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'Apprentice' star Jamie Lester is changing the way Londoners buy their homes


Ten years ago when you walked into an estate agent you knew what to expect; rows of desks, sharp young men in sharp (ish) suits and hard young women in heels. Tack on to that a slight sneer at your proposed budget and a (never fulfilled) promise to call you when the right property came in, and the whole business of moving was liable to make your heart sink before you even put your house on the market.

Fast forward to 2012 and I have just walked into a southwest London estate agent that looks like my kitchen. In Haus Properties, the desks are hidden at the back of the office while in the front a large scrubbed pine table with an inlaid map of the area (Fulham) takes pride of place, surrounded by industrial chic stools. The decor is like a roll call of Livingetc's greatest heroes – there are Orla Kiely sugar pots, a Graham and Green armchair and a clock from Maisons du Monde.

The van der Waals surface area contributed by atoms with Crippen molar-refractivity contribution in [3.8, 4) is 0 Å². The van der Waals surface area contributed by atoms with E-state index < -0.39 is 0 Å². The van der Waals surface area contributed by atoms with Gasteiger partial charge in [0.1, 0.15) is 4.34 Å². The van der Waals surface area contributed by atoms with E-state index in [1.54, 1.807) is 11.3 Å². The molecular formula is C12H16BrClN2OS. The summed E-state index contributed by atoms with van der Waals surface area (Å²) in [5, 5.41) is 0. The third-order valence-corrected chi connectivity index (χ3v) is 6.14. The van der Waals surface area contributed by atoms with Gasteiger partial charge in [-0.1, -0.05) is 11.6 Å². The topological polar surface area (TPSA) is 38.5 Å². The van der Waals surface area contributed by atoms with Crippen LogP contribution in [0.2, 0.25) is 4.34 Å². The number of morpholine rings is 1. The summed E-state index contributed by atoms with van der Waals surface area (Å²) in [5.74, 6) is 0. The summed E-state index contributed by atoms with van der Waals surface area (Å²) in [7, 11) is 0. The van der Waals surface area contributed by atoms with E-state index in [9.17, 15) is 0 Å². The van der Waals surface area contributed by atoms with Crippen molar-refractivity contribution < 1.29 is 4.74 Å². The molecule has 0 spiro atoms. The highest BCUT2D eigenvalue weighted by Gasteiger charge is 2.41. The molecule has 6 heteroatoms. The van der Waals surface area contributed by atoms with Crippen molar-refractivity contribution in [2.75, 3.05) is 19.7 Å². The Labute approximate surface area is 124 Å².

As I walk in, brushing past the floor-length curtains (put there to soften the look apparently), Jamie Lester of 2010's series of The Apprentice, bounces over to shake my hand. He is wearing an open shirt and jeans.

I am ushered through the invisible door (decorated to blend into the wall) to the cloakroom where I hang my coat and remark ruefully on the leather door handles (which I actually have in my kitchen). "It looks like my house," I say as I emerge. "It certainly doesn't look like an estate agent."

"That word is banned," says Lester, his beaming smile wavering only for a nanosecond. "This is a property company and we want it to look like your kitchen. The kitchen is the heart of the home after all."